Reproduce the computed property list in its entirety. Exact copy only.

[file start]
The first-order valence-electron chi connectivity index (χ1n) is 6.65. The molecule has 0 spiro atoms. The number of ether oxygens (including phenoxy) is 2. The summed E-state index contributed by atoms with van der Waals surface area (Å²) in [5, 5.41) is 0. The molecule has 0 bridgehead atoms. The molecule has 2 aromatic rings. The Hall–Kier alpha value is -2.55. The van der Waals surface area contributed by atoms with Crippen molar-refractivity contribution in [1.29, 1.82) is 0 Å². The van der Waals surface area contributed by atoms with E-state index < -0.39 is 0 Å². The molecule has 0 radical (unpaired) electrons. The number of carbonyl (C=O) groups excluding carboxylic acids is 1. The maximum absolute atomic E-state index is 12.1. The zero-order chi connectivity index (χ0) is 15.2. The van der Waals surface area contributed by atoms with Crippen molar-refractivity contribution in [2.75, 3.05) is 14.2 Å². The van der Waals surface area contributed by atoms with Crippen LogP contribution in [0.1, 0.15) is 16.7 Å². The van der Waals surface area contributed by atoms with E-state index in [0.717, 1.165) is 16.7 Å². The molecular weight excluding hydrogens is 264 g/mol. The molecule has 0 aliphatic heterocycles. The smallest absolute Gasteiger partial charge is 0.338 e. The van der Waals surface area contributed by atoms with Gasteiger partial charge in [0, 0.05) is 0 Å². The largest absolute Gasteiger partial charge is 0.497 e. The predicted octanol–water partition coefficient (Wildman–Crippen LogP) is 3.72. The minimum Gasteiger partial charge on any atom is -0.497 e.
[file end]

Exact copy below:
The first-order valence-electron chi connectivity index (χ1n) is 6.65. The molecule has 0 spiro atoms. The number of ether oxygens (including phenoxy) is 2. The summed E-state index contributed by atoms with van der Waals surface area (Å²) in [5, 5.41) is 0. The molecule has 0 bridgehead atoms. The molecule has 2 aromatic rings. The Hall–Kier alpha value is -2.55. The van der Waals surface area contributed by atoms with Crippen molar-refractivity contribution in [1.29, 1.82) is 0 Å². The van der Waals surface area contributed by atoms with E-state index < -0.39 is 0 Å². The molecule has 0 radical (unpaired) electrons. The number of carbonyl (C=O) groups excluding carboxylic acids is 1. The maximum absolute atomic E-state index is 12.1. The zero-order chi connectivity index (χ0) is 15.2. The van der Waals surface area contributed by atoms with Crippen molar-refractivity contribution in [2.75, 3.05) is 14.2 Å². The van der Waals surface area contributed by atoms with Crippen LogP contribution in [0.1, 0.15) is 16.7 Å². The van der Waals surface area contributed by atoms with E-state index in [0.717, 1.165) is 16.7 Å². The molecular weight excluding hydrogens is 264 g/mol. The molecule has 0 aliphatic heterocycles. The smallest absolute Gasteiger partial charge is 0.338 e. The van der Waals surface area contributed by atoms with Gasteiger partial charge in [0, 0.05) is 0 Å². The largest absolute Gasteiger partial charge is 0.497 e. The predicted octanol–water partition coefficient (Wildman–Crippen LogP) is 3.72. The minimum Gasteiger partial charge on any atom is -0.497 e.